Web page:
Philipp Kopp and Nina Korshunova did their honours’ project at the Chair for Computation in Engineering (TUM) and
was supervised by Nils Zander M.Sc., Dipl.-Math. Robert Seidl M.Sc and Prof. Dr. rer. nat. Ernst Rank.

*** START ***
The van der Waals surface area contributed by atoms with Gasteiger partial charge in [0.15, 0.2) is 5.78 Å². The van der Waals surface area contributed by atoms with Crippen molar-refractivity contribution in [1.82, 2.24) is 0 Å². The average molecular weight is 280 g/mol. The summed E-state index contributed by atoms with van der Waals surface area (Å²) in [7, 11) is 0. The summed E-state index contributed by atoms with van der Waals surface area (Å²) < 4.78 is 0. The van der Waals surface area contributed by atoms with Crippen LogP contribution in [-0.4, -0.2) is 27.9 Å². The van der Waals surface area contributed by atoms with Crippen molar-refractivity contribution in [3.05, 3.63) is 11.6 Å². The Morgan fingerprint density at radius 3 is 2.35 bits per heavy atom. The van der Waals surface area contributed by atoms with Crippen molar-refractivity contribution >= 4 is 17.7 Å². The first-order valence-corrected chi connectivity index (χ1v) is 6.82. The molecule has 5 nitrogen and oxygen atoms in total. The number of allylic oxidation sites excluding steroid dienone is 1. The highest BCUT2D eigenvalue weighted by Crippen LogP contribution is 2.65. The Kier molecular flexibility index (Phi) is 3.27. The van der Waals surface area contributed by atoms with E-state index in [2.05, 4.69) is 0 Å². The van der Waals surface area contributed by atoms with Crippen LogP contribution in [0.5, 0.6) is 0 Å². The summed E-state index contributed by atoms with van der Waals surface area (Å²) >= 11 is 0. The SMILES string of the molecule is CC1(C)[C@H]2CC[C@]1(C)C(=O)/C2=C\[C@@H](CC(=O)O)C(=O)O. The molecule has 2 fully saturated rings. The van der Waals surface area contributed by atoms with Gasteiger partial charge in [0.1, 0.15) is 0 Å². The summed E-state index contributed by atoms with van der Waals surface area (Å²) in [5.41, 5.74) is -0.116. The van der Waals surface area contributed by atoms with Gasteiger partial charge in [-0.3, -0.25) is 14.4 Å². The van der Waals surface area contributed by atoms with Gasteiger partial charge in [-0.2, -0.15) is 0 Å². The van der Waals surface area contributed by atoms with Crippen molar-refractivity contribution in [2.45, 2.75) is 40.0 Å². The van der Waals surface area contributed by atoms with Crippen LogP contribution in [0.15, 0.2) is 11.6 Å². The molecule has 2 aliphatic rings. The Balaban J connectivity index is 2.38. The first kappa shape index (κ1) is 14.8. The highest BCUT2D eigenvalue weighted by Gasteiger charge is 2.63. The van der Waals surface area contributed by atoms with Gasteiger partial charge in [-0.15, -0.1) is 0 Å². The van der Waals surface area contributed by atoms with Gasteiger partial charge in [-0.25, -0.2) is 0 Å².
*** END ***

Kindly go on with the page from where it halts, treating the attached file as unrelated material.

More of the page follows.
The time-reversed acoustics is used in many applications, for example in destruction of kidney stones, mine detections, detection of defects in material etc. The sound, sent from a transducer, is converging exactly towards the source, as the time has been reversed. Experimental data does not provide any information on the position, orientation or material of the existent flaw inside the interior of the specimen. Therefore, with the help of full waveform inversion simulation all these information can be gained. The idea is to use synthetically generated wave speed data on the undamaged material model together with experimental data to perform non-linear optimization problem. During the detection of the crack, simulated sensor measurements are adapted so that they produce the recorded experimental data by optimizing the material parameters of the flaw and its position. The full waveform inversion has been implemented using Finite Element Method. Different tests were run to determine the number of necessary transducers for the detection of the crack in the material. Further, the tests rising the complexity of the geometry and the crack form has been performed. In Figure 1 the part of the violin is shown together with the projected (desired) crack shape. Figure 2 shows the results of the full waveform inversion with respect to the number of steepest descent iteration steps being performed. It can be noticed, that during the first iterations the wave speed of the crack material is gained, while in the rest, the shape of it is detected. Figure 3 presentes the detected spherical crack in the cube after 50 steepest descent iteration steps.